Home News Civilians question dilemma of Marine recruit Siddiqui, death by hazing or suicide?

Civilians question dilemma of Marine recruit Siddiqui, death by hazing or suicide?

Raheel Siddiqui Facebook
Recruit Raheel Siddiqui attended boot camp at Parris Island, his death is under investigation. Photo: Facebook

There is no way of knowing what was going through Raheel Siddiqui’s mind on the hour-long bus ride from the airport in Savannah, Ga., to the renowned Recruit Depot, Parris Island, S.C.

But whatever those hopes, expectations and worries were, the reality of boot camp for the Taylor Harry S. Truman High School valedictorian who had decided against his family’s initial wishes to join the Marines would be far, far worse.

Part of what he was feeling was probably excitement: Raheel had wanted this, after all. He had signed the enlistment papers a year before. And he’d been through it all with his parents, his sister, his friends at the Home Depot near his home in Taylor. He’d smiled broadly, posing for pictures with his family before leaving — his sister Sidra grinning, his mom looking less outwardly pleased, but nonetheless proud. His friends at the Home Depot even threw him a party, complete with a red, white and blue cake, inscribed, “Good Luck and Good Wishes!”

But now here he was, arriving as recruits do in the dark at Parris Island. And the shouting had already started. He knew it was coming — everyone who enlists in the Marines knows it is coming. But nothing truly prepares you for it: not training to run 3 miles without losing your wind. Not learning to swim, as Siddiqui had. The noise. The crowding. Everything “now, now, now,” as they order you on painted yellow footprints just off the bus, and teach you how to stand as they hustle you through a pair of steel doors that you only ever go through once on your way to becoming a Marine.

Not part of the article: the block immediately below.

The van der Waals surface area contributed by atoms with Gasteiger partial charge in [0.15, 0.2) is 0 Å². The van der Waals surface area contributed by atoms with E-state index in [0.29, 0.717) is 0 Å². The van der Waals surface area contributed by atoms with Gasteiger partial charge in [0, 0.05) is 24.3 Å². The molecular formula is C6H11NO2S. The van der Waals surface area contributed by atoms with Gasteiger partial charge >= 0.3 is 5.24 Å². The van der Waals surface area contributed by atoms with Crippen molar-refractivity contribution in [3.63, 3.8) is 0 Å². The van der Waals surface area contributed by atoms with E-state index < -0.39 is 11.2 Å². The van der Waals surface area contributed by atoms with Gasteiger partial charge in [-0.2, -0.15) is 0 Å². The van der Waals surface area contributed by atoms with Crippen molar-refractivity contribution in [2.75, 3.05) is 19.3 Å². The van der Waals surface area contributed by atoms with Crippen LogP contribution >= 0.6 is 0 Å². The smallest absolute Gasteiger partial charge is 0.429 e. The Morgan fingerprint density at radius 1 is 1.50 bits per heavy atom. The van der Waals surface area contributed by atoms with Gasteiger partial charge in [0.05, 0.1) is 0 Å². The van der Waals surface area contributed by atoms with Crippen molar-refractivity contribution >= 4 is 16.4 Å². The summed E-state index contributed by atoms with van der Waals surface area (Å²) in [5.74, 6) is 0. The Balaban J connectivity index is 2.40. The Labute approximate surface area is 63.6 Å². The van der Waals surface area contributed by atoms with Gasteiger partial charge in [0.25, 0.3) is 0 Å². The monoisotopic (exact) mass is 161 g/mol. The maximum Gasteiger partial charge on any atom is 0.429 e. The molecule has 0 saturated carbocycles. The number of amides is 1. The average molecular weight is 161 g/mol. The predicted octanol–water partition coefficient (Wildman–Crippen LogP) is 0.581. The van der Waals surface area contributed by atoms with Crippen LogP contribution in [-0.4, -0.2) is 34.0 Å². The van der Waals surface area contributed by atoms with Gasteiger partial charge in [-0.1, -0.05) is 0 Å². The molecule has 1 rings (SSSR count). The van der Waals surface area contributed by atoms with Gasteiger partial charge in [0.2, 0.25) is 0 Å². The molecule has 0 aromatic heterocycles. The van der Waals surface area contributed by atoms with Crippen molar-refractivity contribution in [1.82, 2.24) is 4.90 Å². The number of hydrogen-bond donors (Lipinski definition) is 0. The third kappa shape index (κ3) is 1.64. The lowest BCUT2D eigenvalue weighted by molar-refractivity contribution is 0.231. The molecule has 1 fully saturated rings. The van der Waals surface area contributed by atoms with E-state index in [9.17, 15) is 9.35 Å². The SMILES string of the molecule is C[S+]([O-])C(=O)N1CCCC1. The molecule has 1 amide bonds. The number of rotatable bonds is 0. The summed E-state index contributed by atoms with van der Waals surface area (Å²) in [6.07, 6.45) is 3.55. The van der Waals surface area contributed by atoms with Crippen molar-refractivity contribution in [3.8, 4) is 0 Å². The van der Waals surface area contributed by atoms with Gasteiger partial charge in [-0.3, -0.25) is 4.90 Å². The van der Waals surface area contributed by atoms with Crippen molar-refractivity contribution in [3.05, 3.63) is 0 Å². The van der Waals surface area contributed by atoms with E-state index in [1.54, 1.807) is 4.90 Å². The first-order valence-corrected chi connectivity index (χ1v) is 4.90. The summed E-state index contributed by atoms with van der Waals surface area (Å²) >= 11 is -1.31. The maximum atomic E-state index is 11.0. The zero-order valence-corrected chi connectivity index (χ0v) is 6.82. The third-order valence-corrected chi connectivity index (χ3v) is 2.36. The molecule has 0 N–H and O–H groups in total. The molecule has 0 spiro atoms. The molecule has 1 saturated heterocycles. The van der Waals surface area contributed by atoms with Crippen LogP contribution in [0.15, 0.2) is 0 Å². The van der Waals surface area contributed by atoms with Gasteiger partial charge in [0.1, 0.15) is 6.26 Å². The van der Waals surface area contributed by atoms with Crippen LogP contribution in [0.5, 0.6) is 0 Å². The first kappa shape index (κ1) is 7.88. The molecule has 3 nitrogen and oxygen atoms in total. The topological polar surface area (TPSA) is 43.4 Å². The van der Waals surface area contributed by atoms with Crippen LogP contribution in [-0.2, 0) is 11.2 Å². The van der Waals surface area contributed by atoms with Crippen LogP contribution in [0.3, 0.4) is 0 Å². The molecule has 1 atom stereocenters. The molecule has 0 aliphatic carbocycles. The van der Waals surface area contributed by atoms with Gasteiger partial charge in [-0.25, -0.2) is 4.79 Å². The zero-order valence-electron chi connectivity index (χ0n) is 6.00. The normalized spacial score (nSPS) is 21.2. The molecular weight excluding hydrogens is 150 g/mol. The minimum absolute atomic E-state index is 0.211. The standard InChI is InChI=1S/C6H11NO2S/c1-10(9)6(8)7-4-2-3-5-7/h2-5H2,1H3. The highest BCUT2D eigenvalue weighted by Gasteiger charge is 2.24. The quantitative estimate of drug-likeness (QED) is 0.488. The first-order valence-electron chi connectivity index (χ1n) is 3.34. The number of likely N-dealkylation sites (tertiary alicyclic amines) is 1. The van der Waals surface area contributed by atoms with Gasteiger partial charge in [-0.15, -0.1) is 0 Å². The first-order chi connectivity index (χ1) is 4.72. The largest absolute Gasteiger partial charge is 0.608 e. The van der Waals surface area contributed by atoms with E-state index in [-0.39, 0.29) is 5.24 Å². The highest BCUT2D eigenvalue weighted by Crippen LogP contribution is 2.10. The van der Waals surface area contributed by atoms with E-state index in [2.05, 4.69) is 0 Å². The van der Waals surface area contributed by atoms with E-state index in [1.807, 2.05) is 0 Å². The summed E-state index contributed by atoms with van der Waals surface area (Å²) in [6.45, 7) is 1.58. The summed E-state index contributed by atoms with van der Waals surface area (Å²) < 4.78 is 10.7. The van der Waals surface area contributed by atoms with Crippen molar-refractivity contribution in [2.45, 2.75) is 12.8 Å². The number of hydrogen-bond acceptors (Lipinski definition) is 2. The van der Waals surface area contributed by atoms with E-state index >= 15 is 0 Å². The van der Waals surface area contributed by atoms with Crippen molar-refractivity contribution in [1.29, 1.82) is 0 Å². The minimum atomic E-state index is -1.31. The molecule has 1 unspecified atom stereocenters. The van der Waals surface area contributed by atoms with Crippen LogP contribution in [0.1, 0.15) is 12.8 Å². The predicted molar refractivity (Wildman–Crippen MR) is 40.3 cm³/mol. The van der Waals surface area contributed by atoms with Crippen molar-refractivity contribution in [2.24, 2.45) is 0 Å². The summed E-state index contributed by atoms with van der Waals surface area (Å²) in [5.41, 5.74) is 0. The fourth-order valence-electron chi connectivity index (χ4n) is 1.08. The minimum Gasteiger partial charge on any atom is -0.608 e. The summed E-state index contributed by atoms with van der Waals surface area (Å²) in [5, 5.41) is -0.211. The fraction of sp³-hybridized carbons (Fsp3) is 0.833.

This is the easy part of basic training. It will get much, much harder. Twelve weeks of hell. Everyone knows this. Siddiqui knows this. But there is no way of knowing what was going through his mind as he arrived at Parris Island thatMarch 7 evening, or in the days that followed, despite what is now — six months later — a growing mountain of investigations, interviews and media reports touching and speculating on the topic.

What known is that Siddiqui never became a Marine. He never saw his mom or his sister again. And he never walked back into that Home Depot in Taylor in his uniform, as promised. Instead, 11 days after getting off that bus, he was rushed from the base to a nearby hospital, his body broken from a three-story fall. A few hours after that, he was dead.

The Marines, in their official investigative report, are calling it a suicide. But whether that was his intention — to kill himself — very much remains a question. And his family doesn’t believe it..

What Siddiqui — a skinny, friendly, un-athletic, Pakistani-American whose family immigrated to Michigan in 1990 — couldn’t have known while getting off the bus at Parris Island and hustled through the silver hatches that March night is that he’d be assigned to the 3rd Training Battalion’s Platoon 3042. And that the top instructor there was a sergeant who, the Marines say, shouldn’t have been there at all after having allegedly attacked another Muslim recruit, in a different platoon, in 2015; asking him whether he was a terrorist and ordering him into an industrial dryer, burning him, according to a separate investigative report related to the incident.

Siddiqui couldn’t have known that he’d wind up in a platoon where he’d be verbally assaulted — he was called a terrorist, as well — and physically abused, as were others, the Marines now say, with some suffering broken ribs and muscle damage even after Siddiqui’s death. For Siddiqui, the Marines say in investigative reports, the behavior drove him up to and over the brink.

And what Siddiqui couldn’t have known was that the problems with drill instructors hazing recruits — going beyond the rules of training — may have extended beyond his platoon. A parent of another recruit — possibly, but not definitely in another platoon — wrote to the White House a month later to complain of “abuse of authority, threats of physical harm, food deprivation and hazing.”